Chell slowly urged the door open and reached for a light switch. A dim fluorescent flickered on and twittered intermittently. The Activity Center, it turned out, was an old and extremely unused gym. All sorts of equipment lay covered with dust – rowing machines, dumbbells, treadmills – all seemingly brand new. As per the standard in gyms, one wall had been covered by a mirror, this one marred by dust and oily smears.
A bright light came from the back, and Chell discovered a generously large shower room. The blue-and-white wall tiles looked freshly scrubbed, and not a single cobweb was strewn from any corner. Soap, shampoo, a razor, and a clean, white towel were laid on a bench, as if Chell was expected.
She frowned, checking the walls for vents before stepping in. Perhaps this was the trap. Catching her at her most vulnerable so she'd be completely at GLaDOS's mercy; that seemed like her style. Chell eyed each shower cautiously. Three of the four stalls had rusted or corroded metal pipes, and turning the knobs only resulted in a harsh squeal as water merely attempted to flow. The first stall had shiny new plumbing. Chell stood back as she turned the knob, making sure it was really water that poured through.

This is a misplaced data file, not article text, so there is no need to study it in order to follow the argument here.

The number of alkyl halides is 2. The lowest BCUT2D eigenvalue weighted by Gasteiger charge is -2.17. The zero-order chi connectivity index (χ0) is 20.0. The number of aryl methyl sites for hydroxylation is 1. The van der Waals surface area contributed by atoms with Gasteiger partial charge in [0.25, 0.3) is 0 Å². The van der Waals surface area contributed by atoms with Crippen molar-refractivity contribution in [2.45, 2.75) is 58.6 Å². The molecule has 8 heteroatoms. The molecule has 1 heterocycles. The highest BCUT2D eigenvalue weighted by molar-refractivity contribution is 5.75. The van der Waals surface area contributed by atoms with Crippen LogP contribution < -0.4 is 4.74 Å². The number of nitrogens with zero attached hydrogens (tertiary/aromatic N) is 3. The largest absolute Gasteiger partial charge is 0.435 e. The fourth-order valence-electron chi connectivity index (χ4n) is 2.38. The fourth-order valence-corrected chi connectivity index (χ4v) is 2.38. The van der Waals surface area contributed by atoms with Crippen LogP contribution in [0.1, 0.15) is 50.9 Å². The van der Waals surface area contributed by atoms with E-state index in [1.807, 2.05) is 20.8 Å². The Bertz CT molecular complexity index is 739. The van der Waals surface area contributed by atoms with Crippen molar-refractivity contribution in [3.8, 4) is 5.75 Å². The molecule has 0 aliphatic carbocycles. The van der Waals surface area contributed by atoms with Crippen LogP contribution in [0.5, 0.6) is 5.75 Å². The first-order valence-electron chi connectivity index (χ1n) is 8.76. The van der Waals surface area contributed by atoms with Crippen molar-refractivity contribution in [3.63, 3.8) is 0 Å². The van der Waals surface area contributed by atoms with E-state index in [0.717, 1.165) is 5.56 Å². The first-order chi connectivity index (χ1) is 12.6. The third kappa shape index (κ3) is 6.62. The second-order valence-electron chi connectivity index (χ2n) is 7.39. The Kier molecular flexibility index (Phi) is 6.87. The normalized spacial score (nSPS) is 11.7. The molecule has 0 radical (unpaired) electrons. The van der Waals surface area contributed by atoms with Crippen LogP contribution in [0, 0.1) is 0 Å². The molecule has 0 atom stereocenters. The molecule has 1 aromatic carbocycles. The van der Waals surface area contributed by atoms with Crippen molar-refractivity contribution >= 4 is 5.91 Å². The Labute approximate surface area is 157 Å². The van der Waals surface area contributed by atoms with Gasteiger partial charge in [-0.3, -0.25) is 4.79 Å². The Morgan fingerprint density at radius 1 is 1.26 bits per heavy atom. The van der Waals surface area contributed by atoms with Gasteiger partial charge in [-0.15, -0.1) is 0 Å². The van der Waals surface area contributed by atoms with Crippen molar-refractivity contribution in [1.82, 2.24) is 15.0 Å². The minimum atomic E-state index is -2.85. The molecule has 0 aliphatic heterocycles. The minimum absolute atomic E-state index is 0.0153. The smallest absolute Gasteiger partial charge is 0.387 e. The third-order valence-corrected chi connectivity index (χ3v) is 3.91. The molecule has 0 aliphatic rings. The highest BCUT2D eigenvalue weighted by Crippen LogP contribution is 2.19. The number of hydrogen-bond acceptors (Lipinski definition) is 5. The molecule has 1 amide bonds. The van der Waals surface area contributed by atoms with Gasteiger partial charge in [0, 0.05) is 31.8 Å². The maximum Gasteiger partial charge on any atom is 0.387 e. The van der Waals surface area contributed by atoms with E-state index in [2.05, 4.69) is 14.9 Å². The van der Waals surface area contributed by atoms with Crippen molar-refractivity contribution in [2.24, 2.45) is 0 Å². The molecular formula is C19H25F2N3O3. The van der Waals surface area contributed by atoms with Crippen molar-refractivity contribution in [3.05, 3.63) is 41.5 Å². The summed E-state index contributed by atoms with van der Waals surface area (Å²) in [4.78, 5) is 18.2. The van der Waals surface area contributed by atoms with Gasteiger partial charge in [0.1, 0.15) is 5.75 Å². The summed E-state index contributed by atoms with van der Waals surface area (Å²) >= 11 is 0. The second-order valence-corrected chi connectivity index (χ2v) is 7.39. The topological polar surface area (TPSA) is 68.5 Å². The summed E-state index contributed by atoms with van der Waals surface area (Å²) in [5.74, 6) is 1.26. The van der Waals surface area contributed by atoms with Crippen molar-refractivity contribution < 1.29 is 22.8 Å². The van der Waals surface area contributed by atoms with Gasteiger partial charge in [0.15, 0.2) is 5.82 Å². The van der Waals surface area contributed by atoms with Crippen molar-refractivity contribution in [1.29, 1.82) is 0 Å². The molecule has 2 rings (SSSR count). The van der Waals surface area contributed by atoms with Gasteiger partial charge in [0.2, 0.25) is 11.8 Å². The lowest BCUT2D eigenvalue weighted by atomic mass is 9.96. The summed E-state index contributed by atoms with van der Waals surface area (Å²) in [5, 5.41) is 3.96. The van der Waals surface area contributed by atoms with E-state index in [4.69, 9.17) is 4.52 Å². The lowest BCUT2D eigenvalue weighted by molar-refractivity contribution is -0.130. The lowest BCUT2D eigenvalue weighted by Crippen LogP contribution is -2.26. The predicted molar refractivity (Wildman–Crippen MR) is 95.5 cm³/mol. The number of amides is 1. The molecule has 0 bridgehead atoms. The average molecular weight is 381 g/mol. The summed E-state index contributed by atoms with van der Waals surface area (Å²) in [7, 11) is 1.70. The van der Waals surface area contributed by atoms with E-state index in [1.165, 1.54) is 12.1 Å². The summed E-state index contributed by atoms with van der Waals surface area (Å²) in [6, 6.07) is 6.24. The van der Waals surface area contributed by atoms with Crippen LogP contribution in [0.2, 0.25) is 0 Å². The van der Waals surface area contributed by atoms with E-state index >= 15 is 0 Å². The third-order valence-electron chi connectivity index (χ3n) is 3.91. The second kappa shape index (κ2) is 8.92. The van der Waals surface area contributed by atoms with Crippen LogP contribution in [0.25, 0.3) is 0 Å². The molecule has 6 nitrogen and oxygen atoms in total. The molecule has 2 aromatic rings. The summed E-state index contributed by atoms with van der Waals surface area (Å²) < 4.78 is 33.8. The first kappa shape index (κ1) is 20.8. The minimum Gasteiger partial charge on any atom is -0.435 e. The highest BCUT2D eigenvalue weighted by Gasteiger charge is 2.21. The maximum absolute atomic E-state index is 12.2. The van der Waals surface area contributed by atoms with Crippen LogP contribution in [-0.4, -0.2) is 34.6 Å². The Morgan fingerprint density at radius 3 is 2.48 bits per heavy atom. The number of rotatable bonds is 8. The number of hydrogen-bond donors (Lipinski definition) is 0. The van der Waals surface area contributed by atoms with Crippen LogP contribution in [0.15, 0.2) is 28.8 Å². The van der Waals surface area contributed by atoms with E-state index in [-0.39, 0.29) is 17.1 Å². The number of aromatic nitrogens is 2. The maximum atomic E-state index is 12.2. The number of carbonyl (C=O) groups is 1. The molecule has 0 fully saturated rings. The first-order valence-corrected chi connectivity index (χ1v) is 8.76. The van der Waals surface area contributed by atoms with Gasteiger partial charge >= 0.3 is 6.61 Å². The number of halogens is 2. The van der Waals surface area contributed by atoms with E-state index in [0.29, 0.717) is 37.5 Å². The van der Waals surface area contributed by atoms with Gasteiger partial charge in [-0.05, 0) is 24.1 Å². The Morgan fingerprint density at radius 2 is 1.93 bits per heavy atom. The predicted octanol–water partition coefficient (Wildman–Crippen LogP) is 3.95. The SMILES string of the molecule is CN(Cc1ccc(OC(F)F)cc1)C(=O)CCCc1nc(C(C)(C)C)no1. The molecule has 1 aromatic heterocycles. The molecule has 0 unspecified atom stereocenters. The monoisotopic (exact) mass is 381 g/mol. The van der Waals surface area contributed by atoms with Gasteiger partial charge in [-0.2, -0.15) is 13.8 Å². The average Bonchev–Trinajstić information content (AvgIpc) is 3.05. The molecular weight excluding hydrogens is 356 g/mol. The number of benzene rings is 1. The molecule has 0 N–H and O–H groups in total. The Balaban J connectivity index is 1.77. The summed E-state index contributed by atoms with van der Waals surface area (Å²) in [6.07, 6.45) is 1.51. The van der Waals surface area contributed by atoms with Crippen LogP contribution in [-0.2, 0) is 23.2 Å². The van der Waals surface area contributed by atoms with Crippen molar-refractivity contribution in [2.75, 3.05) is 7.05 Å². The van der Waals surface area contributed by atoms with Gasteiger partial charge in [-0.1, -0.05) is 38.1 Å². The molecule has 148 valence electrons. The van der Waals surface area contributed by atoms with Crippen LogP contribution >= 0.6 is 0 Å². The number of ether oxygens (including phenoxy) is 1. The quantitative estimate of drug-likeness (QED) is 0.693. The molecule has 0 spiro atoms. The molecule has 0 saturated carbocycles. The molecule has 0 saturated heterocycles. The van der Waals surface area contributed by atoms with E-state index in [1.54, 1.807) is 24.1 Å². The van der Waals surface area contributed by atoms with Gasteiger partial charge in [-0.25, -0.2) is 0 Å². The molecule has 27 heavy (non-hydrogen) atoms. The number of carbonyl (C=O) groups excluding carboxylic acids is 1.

It was real water. Real, warm, clean water.
Chell wanted nothing more than to dive right into it, scrub off years of sweat and grime. There was still a possibility that the whole thing was rigged to kill her, though, and she double-checked and triple-checked all the walls, doors, pipes, and even the hooks on the walls. She found nothing, not even a camera. It wasn't safe – nothing involving GLaDOS was ever really safe – but she felt secure enough to attempt a shower.
She picked at the hard, mud-crusted knot at her waist in a struggle to untie the jumpsuit's arms, feeling slight guilt but also a rise of devilish glee at the mess she was making on the pristine floors. She unhooked her boots, sliding them off and placing them carefully on the bench. No longer possessing the ASHPD, the long-fall boots were her only defense, and she was determined to be mindful of them.
Chell slid off her jumpsuit – dear God, it was finally off! - and peeled off her tank top. It reeked of sweat and river mud. She gathered the clothes together, wondering if there was enough soap to clean those as well. They were the only things she had to wear, after all.